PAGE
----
|Maj. Gen. Quincy A. Gillmore, USA|
Why he decided to leave the field of operations as a Confederate army was clearly gathering at Lake City under Brigadier General Joseph Finegan is impossible to explain. It would become the greatest single mistake of generalship of the entire campaign and would lead to disaster for the Union forces at the Battle of Olustee.
As he announced this decision in a report to Major General H.W. Halleck, the General-in-Chief of the Union armies, Gillmore also began to downplay the significance of his military operations in Florida. African American recruits had not flooded into his lines and there had been no great rising of Floridians interested in returning the state to the Union in the time for the 1864 elections.
|Barber's Plantation, one of the locations fortified by the Federals|
...I intend to construct small works, capable of resisting a coup de main, at Jacksonville, Baldwin, Palatka, and perhaps one or two other important points, so strong that 200 or 300 men will be sufficient at each point. Twenty-five hundred men, in addition to the two regiments that have been permanently stationed in this State (one at Saint Augustine and one at Fernandina), ought to be ample in Florida. - Maj. Gen. Quincy Gillmore (US) to Maj. Gen. H.W. Halleck (US), February 13, 1864.
|Brig. Gen. Joseph Finegan, CSA|
Brigadier General Joseph Finegan (CS), meanwhile, was assembling an army at Lake City that was spoiling for a fight. Many of his men were Floridians and their home state had been invaded, their families and property threatened and the future of their state hung in the balance. They had held firm in the face of a much larger Union force at Lake City on the 11th and were ready to fight again.
As Gillmore prepared to leave Florida for the comforts of Hilton Head Island, Finegan pushed his army forward from Lake City:
...I used every possible effort to gather re-enforcements, and on the 13th, moved to Ocean Pond, on Olustee, 13 miles from Lake City, and occupied the only strong position between Lake City and Barber's. Here I had field-works thrown up, and...with a force less than 2,000 strong, awaited the enemy's advance. - Brig. Gen. Joseph Finegan (CS) to Brig. Gen. Thomas Jordan (CS), February 26, 1864
As the Confederates moved into position at Olustee Station, they built two redoubts to protect the main road and railroad. Their available two cannon were placed in these. Work then began on an extended line of redoubts and breastworks stretching along the entire front.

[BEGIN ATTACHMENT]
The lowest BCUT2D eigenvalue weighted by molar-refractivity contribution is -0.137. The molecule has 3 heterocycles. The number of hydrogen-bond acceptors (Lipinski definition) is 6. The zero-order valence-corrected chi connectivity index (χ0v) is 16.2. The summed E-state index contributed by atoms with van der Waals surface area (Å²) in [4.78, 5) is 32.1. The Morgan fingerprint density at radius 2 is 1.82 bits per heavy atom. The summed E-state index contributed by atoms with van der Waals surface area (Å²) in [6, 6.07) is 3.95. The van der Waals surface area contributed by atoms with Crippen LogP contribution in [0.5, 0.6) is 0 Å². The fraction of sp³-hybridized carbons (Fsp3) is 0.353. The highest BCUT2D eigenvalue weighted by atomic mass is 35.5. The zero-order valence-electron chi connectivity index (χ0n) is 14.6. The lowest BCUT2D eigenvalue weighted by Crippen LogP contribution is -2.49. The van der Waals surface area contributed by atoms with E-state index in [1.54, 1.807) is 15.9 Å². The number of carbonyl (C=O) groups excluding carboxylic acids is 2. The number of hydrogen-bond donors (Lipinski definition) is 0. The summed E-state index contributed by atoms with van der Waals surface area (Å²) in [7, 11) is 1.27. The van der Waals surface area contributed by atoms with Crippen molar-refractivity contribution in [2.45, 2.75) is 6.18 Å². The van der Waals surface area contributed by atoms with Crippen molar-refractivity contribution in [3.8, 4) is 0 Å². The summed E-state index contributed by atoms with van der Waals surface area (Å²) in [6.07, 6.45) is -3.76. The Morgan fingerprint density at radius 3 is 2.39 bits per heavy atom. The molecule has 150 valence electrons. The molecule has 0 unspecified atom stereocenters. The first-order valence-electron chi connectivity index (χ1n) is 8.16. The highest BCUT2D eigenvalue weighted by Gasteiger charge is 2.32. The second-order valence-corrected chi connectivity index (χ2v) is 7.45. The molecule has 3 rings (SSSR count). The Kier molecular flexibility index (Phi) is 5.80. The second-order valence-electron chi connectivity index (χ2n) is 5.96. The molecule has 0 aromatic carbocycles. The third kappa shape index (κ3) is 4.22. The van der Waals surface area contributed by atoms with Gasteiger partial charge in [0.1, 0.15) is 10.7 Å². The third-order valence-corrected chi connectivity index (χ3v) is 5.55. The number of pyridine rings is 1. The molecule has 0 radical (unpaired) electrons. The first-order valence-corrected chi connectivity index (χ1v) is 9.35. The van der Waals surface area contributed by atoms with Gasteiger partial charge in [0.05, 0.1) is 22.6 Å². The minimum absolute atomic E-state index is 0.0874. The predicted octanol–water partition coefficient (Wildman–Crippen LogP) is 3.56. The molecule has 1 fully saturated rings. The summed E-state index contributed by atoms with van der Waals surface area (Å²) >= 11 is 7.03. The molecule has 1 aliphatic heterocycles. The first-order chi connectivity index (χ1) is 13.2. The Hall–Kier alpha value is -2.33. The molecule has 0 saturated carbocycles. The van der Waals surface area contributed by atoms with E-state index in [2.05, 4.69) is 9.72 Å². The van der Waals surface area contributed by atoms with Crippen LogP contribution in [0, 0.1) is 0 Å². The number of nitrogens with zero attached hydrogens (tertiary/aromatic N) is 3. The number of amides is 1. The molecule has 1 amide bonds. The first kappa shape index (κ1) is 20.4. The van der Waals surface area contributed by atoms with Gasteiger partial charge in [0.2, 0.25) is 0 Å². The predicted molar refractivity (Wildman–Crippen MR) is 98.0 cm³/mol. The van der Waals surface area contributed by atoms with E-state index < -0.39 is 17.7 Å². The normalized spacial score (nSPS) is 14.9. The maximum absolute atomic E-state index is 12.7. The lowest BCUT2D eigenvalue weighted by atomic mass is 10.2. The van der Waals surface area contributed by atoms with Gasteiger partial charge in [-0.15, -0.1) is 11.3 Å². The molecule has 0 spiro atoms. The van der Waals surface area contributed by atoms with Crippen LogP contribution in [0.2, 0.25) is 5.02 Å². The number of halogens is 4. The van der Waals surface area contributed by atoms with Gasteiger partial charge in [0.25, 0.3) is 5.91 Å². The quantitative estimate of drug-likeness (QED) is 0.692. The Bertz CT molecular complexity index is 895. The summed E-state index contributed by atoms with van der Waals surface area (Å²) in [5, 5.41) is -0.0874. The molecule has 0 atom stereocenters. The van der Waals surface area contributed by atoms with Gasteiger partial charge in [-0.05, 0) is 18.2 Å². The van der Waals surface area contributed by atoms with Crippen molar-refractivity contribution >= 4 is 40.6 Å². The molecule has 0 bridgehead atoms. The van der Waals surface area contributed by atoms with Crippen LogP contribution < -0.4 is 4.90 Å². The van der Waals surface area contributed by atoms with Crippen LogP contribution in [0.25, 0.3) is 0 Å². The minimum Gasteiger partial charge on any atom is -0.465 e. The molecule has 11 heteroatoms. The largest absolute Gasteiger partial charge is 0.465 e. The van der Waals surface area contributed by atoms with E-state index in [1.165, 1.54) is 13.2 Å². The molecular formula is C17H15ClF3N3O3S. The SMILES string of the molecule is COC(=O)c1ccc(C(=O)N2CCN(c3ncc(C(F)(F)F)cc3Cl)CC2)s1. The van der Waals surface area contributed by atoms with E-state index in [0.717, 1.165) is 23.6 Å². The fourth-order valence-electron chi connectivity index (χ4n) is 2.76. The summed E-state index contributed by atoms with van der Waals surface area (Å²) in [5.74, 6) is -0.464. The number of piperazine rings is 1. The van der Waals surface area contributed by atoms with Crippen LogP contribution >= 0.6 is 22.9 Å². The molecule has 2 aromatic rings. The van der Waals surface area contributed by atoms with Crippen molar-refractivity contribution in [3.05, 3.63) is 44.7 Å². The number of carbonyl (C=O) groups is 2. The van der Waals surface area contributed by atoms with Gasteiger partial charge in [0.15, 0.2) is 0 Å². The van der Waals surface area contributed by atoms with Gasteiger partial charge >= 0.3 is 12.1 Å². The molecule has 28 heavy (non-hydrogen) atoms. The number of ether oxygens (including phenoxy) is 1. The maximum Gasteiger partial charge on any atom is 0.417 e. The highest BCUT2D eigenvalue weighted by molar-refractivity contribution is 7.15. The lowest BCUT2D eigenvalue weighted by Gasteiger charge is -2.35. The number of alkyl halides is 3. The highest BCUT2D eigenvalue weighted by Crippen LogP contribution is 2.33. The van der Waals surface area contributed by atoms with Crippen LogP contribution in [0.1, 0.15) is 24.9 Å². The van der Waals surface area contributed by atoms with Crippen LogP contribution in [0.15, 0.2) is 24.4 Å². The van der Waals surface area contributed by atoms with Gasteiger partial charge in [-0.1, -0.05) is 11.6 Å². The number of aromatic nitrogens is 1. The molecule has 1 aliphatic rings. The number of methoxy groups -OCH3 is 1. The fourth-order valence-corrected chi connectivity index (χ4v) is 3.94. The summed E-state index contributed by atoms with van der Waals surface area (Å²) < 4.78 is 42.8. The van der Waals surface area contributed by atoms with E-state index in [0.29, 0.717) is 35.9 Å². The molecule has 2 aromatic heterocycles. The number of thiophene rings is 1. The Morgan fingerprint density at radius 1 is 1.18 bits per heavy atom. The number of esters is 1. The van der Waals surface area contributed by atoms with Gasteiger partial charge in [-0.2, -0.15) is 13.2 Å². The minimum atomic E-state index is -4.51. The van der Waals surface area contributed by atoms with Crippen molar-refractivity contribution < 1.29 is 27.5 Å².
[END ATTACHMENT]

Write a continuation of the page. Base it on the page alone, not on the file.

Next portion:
|Railroad at Olustee, Florida|
He spread his cavalry to the east up the railroad to observe the activities of the Union army and warn him of any advance or attempt to flank him from his position.
The tactical situation was changing, but Gillmore and Seymour seem not to have realized it. As they went onto the defensive, they did not range cavalry west beyond Sanderson to observe Confederate activities. As a result they had no idea that Finegan had advanced to Olustee and was beginning to entrench.
In fact, their only significant activity on the 13th was the launching of a small raid down from Sanderson to Gainesville.
On the morning of February 13, 1864 - 150 years ago today - a small force of mounted infantrymen from the Fortieth Massachusetts Infantry rode out to try to capture a train of rail cars at Gainesville.
Headed by Captain George Marshall, the raiding party included around 50 men from Companies C, G and H of the Fortieth. Their objective, according to Major General Quincy A. Gillmore (US), was to "capture a train of cars."
Gainesville was a growing community astride the railroad leading from Fernandina to Cedar Keys and it appears that Gillmore hoped to improve his own transportation capabilities by carrying out a small raid on the community.
The raiders would reach Gainesville on the next day.
I will post more on the Olustee Campaign tomorrow. Be sure to read more on the Battle of Olustee and watch the new mini-documentary on the battle at www.exploresouthernhistory.com/olustee.